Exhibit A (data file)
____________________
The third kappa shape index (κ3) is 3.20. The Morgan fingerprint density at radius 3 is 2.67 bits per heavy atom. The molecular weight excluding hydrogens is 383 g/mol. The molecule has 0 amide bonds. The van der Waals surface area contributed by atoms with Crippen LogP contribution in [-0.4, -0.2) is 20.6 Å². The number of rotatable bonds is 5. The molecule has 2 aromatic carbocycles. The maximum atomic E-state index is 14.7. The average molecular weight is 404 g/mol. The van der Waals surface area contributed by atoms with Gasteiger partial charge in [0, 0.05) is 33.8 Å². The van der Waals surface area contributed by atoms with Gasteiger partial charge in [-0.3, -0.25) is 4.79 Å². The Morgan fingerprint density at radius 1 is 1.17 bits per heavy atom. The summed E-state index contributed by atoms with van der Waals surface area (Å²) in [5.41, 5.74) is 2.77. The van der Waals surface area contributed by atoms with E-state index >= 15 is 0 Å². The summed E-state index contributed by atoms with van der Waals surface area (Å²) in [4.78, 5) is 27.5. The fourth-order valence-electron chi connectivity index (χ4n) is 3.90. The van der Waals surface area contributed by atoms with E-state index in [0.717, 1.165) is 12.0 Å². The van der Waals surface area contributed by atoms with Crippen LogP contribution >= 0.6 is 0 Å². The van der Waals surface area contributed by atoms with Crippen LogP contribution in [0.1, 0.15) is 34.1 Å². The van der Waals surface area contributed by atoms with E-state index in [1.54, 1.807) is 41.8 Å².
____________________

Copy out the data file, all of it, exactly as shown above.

The third kappa shape index (κ3) is 3.20. The Morgan fingerprint density at radius 3 is 2.67 bits per heavy atom. The molecular weight excluding hydrogens is 383 g/mol. The molecule has 0 amide bonds. The van der Waals surface area contributed by atoms with Crippen LogP contribution in [-0.4, -0.2) is 20.6 Å². The number of rotatable bonds is 5. The molecule has 2 aromatic carbocycles. The maximum atomic E-state index is 14.7. The average molecular weight is 404 g/mol. The van der Waals surface area contributed by atoms with Gasteiger partial charge in [0, 0.05) is 33.8 Å². The van der Waals surface area contributed by atoms with Gasteiger partial charge in [-0.3, -0.25) is 4.79 Å². The Morgan fingerprint density at radius 1 is 1.17 bits per heavy atom. The summed E-state index contributed by atoms with van der Waals surface area (Å²) in [5.41, 5.74) is 2.77. The van der Waals surface area contributed by atoms with E-state index >= 15 is 0 Å². The summed E-state index contributed by atoms with van der Waals surface area (Å²) in [4.78, 5) is 27.5. The fourth-order valence-electron chi connectivity index (χ4n) is 3.90. The van der Waals surface area contributed by atoms with E-state index in [0.717, 1.165) is 12.0 Å². The van der Waals surface area contributed by atoms with Crippen LogP contribution >= 0.6 is 0 Å². The van der Waals surface area contributed by atoms with Crippen LogP contribution in [0.1, 0.15) is 34.1 Å². The van der Waals surface area contributed by atoms with E-state index in [1.54, 1.807) is 41.8 Å².